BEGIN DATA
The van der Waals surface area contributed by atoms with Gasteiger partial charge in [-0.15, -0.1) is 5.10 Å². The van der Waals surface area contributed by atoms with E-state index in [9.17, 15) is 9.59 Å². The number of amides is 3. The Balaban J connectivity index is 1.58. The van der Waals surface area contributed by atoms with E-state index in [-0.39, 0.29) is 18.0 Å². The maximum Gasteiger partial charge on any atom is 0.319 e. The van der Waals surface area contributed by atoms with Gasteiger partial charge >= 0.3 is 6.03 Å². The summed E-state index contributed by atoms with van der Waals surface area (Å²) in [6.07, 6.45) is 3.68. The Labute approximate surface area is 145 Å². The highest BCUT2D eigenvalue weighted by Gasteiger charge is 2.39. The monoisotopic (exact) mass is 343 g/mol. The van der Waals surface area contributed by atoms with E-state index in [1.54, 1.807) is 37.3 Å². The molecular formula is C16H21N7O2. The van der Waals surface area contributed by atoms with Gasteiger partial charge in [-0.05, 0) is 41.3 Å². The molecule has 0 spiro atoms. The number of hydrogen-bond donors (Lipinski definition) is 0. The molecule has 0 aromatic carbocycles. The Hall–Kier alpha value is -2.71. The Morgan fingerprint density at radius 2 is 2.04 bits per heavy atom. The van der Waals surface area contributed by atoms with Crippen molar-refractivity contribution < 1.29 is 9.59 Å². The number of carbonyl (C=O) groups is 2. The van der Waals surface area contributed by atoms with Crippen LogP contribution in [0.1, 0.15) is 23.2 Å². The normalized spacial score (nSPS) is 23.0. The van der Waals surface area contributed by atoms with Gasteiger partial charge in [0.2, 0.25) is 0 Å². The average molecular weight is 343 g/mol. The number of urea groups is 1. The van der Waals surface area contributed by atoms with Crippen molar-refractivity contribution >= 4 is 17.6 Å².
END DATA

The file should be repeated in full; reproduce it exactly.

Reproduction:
The van der Waals surface area contributed by atoms with Gasteiger partial charge in [-0.15, -0.1) is 5.10 Å². The van der Waals surface area contributed by atoms with E-state index in [9.17, 15) is 9.59 Å². The number of amides is 3. The Balaban J connectivity index is 1.58. The van der Waals surface area contributed by atoms with E-state index in [-0.39, 0.29) is 18.0 Å². The maximum Gasteiger partial charge on any atom is 0.319 e. The van der Waals surface area contributed by atoms with Gasteiger partial charge >= 0.3 is 6.03 Å². The summed E-state index contributed by atoms with van der Waals surface area (Å²) in [6.07, 6.45) is 3.68. The Labute approximate surface area is 145 Å². The highest BCUT2D eigenvalue weighted by Gasteiger charge is 2.39. The monoisotopic (exact) mass is 343 g/mol. The van der Waals surface area contributed by atoms with E-state index in [1.54, 1.807) is 37.3 Å². The molecular formula is C16H21N7O2. The van der Waals surface area contributed by atoms with Gasteiger partial charge in [-0.05, 0) is 41.3 Å². The molecule has 0 spiro atoms. The number of hydrogen-bond donors (Lipinski definition) is 0. The molecule has 0 aromatic carbocycles. The Hall–Kier alpha value is -2.71. The Morgan fingerprint density at radius 2 is 2.04 bits per heavy atom. The van der Waals surface area contributed by atoms with Crippen molar-refractivity contribution < 1.29 is 9.59 Å². The number of carbonyl (C=O) groups is 2. The van der Waals surface area contributed by atoms with Crippen LogP contribution in [0.1, 0.15) is 23.2 Å². The normalized spacial score (nSPS) is 23.0. The van der Waals surface area contributed by atoms with Gasteiger partial charge in [0.2, 0.25) is 0 Å². The average molecular weight is 343 g/mol. The number of urea groups is 1. The van der Waals surface area contributed by atoms with Crippen molar-refractivity contribution >= 4 is 17.6 Å².